Novel PINK1 mutations in early-onset parkinsonism

Juntendo University, Edo, Tōkyō, Japan
Annals of Neurology (Impact Factor: 11.91). 09/2004; 56(3):424-7. DOI: 10.1002/ana.20251
Source: PubMed

ABSTRACT PINK1 was recently found to be associated with PARK6 as the causative gene. We performed mutation analysis in eight inbred families whose haplotypes link to the PARK6 region. We identified six pathogenic mutations (R246X, H271Q, E417G, L347P, and Q239X/R492X) in six unrelated families. All sites of mutations were novel, suggesting that PINK1 may be the second most common causative gene next to parkin in parkinsonism with the recessive mode of inheritance.

  • Source
    [Show abstract] [Hide abstract]
    ABSTRACT: Parkinson's disease (PD) is the second most common neurodegenerative disorder that is characterized by two major neuropathological hallmarks: the degeneration of dopaminergic neurons in the substantia nigra (SN) and the presence of Lewy bodies in the surviving SN neurons, as well as other regions of the central and peripheral nervous system. Animal models have been invaluable tools for investigating the underlying mechanisms of the pathogenesis of PD and testing new potential symptomatic, neuroprotective and neurorestorative therapies. However, the usefulness of these models is dependent on how precisely they replicate the features of clinical PD with some studies now employing combined gene-environment models to replicate more of the affected pathways. The rotenone model of PD has become of great interest following the seminal paper by the Greenamyre group in 2000 (Betarbet et al., 2000). This paper reported for the first time that systemic rotenone was able to reproduce the two pathological hallmarks of PD as well as certain parkinsonian motor deficits. Since 2000, many research groups have actively used the rotenone model worldwide. This paper will review rotenone models, focusing upon their ability to reproduce the two pathological hallmarks of PD, motor deficits, extranigral pathology and non-motor symptoms. We will also summarize the recent advances in neuroprotective therapies, focusing on those that investigated non-motor symptoms and review rotenone models used in combination with PD genetic models to investigate gene-environment interactions.
    NeuroToxicology 12/2014; 46:101-116. DOI:10.1016/j.neuro.2014.12.002 · 3.05 Impact Factor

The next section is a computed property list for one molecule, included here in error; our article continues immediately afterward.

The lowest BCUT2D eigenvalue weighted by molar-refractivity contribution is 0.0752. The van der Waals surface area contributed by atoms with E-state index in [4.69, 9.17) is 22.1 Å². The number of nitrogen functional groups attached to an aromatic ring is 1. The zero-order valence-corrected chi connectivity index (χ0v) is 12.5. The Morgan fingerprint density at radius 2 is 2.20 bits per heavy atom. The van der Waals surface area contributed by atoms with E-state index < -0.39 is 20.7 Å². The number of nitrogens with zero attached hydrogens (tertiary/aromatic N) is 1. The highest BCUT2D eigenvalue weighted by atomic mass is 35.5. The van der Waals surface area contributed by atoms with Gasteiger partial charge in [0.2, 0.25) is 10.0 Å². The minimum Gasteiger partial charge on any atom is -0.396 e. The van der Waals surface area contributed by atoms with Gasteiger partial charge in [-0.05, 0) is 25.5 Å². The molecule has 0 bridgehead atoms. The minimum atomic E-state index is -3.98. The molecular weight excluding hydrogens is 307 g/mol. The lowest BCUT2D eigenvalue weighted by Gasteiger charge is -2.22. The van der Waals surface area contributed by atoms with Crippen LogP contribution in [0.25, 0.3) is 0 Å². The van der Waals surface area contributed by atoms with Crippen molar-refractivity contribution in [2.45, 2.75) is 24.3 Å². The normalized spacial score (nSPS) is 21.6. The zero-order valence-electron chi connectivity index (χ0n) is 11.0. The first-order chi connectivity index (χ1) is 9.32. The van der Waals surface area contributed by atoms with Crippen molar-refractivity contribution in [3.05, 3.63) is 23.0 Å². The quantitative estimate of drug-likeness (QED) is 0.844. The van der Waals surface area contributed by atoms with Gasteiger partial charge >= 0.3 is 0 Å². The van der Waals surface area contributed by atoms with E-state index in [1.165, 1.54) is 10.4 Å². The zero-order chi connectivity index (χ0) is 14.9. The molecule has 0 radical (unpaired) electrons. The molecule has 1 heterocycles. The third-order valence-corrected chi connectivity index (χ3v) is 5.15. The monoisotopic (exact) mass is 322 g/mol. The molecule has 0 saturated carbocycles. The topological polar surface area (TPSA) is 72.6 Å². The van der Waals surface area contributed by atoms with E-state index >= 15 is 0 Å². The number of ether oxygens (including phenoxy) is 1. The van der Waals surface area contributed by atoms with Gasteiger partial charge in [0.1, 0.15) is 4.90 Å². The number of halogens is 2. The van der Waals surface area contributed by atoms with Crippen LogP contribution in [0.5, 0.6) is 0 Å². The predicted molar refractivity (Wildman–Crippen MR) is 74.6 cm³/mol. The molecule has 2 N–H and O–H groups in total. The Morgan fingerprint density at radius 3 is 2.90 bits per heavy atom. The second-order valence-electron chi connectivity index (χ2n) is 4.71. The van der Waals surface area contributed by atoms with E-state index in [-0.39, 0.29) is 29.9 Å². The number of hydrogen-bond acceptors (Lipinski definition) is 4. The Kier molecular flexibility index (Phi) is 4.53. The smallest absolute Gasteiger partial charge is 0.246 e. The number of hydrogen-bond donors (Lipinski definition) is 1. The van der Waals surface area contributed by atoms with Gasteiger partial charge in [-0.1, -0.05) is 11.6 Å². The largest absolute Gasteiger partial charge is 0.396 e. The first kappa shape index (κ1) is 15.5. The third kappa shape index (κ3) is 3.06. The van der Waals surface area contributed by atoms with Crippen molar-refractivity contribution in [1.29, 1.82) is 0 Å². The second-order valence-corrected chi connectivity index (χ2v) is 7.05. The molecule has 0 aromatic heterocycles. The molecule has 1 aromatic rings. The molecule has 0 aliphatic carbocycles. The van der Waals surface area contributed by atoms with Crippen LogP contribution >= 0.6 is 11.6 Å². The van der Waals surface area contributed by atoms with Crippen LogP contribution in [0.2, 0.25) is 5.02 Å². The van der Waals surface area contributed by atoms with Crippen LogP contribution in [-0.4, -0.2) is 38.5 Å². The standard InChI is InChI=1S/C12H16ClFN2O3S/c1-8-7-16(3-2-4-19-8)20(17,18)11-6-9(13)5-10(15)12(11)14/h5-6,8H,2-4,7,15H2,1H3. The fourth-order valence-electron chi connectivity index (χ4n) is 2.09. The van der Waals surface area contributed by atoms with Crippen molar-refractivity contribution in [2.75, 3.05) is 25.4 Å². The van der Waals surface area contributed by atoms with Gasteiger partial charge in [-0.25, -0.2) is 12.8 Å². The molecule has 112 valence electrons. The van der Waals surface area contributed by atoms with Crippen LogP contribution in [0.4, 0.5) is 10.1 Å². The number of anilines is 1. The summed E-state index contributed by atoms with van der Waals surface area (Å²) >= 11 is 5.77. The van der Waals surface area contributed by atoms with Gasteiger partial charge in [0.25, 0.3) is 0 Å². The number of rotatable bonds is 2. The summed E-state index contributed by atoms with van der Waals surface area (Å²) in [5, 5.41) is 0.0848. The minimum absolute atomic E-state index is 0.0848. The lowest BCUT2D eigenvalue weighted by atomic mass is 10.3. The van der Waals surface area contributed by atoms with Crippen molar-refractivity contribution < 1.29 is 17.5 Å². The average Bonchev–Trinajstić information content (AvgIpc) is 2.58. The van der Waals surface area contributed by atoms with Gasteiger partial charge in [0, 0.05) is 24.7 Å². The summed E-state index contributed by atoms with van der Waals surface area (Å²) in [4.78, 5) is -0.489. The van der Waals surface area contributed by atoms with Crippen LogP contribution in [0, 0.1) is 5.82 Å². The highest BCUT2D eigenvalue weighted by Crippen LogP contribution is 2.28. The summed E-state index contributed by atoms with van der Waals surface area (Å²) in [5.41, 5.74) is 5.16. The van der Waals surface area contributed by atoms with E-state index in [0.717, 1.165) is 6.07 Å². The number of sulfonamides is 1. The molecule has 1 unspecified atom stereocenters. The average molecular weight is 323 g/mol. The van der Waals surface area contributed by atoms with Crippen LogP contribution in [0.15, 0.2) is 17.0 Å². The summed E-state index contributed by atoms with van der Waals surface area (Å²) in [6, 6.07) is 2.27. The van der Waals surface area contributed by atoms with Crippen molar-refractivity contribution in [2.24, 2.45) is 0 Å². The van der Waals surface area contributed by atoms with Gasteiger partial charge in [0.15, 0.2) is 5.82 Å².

• Source
    [Show abstract] [Hide abstract]
    ABSTRACT: Parkinson's disease (PD) is the second most common neurodegenerative disorder, leading to a variety of motor and non-motor symptoms. Interestingly, non-motor symptoms often appear a decade or more before the first signs of motor symptoms. Some of these non-motor symptoms are remarkably similar to those observed in cases of impaired neurogenesis and several PD-related genes have been shown to play a role in embryonic or adult neurogenesis. Indeed, animal models deficient in Nurr1, Pitx3, SNCA and PINK1 display deregulated embryonic neurogenesis and LRRK2 and VPS35 have been implicated in neuronal development-related processes such as Wnt/β-catenin signaling and neurite outgrowth. Moreover, adult neurogenesis is affected in both PD patients and PD animal models and is regulated by dopamine and dopaminergic (DA) receptors, by chronic neuroinflammation, such as that observed in PD, and by differential expression of wild-type or mutant forms of PD-related genes. Indeed, an increasing number of in vivo studies demonstrate a role for SNCA and LRRK2 in adult neurogenesis and in the generation and maintenance of DA neurons. Finally, the roles of PD-related genes, SNCA, LRRK2, VPS35, Parkin, PINK1 and DJ-1 have been studied in NSCs, progenitor cells and induced pluripotent stem cells, demonstrating a role for some of these genes in stem/progenitor cell proliferation and maintenance. Together, these studies strongly suggest a link between deregulated neurogenesis and the onset and progression of PD and present strong evidence that, in addition to a neurodegenerative disorder, PD can also be regarded as a developmental disorder.
    Cellular and Molecular Life Sciences CMLS 11/2014; 72(4). DOI:10.1007/s00018-014-1774-1 · 5.86 Impact Factor
  • Source
    [Show abstract] [Hide abstract]
    ABSTRACT: The last 2 decades represent a period of unparalleled advancement in the understanding of the pathogenesis of Parkinson disease (PD). The discovery of several forms of familial parkinsonism with mendelian inheritance has elucidated insights into the mechanisms underlying the degeneration of dopaminergic neurons of the substantia nigra that histologically characterize PD. α-Synuclein, the principal component of Lewy bodies, remains the presumed pathogen at the heart of the current model; however, concurrently, a diverse range of other mechanisms have been implicated. The creation of a coherent disease model will be crucial to the development of effective disease modifying therapies for sporadic PD. Copyright © 2015 Elsevier Inc. All rights reserved.
    Neurologic Clinics 11/2014; 33(1). DOI:10.1016/j.ncl.2014.09.010 · 1.61 Impact Factor